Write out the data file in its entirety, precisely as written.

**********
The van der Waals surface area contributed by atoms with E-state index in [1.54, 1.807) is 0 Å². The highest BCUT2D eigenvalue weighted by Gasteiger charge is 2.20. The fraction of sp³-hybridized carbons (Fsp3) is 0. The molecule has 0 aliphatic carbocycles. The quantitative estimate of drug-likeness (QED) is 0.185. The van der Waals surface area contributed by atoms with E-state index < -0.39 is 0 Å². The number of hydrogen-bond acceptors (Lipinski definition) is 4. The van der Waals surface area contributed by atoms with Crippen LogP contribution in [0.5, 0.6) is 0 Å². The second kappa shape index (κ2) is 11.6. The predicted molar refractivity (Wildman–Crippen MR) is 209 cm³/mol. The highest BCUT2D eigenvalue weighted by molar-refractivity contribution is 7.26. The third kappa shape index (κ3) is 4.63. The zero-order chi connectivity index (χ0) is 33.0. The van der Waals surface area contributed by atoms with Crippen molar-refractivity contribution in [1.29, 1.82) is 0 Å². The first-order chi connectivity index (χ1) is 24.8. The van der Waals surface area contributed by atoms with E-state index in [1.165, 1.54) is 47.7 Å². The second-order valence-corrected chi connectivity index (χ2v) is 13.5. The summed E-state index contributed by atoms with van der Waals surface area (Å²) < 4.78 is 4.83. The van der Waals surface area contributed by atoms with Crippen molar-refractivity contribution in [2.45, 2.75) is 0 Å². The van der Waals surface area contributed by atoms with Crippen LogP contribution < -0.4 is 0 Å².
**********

The van der Waals surface area contributed by atoms with E-state index in [1.54, 1.807) is 0 Å². The highest BCUT2D eigenvalue weighted by Gasteiger charge is 2.20. The fraction of sp³-hybridized carbons (Fsp3) is 0. The molecule has 0 aliphatic carbocycles. The quantitative estimate of drug-likeness (QED) is 0.185. The van der Waals surface area contributed by atoms with E-state index < -0.39 is 0 Å². The number of hydrogen-bond acceptors (Lipinski definition) is 4. The van der Waals surface area contributed by atoms with Crippen LogP contribution in [0.5, 0.6) is 0 Å². The second kappa shape index (κ2) is 11.6. The predicted molar refractivity (Wildman–Crippen MR) is 209 cm³/mol. The highest BCUT2D eigenvalue weighted by molar-refractivity contribution is 7.26. The third kappa shape index (κ3) is 4.63. The zero-order chi connectivity index (χ0) is 33.0. The van der Waals surface area contributed by atoms with Crippen molar-refractivity contribution in [1.29, 1.82) is 0 Å². The first-order chi connectivity index (χ1) is 24.8. The van der Waals surface area contributed by atoms with E-state index in [1.165, 1.54) is 47.7 Å². The second-order valence-corrected chi connectivity index (χ2v) is 13.5. The summed E-state index contributed by atoms with van der Waals surface area (Å²) < 4.78 is 4.83. The van der Waals surface area contributed by atoms with Crippen molar-refractivity contribution in [2.45, 2.75) is 0 Å². The van der Waals surface area contributed by atoms with Crippen LogP contribution < -0.4 is 0 Å².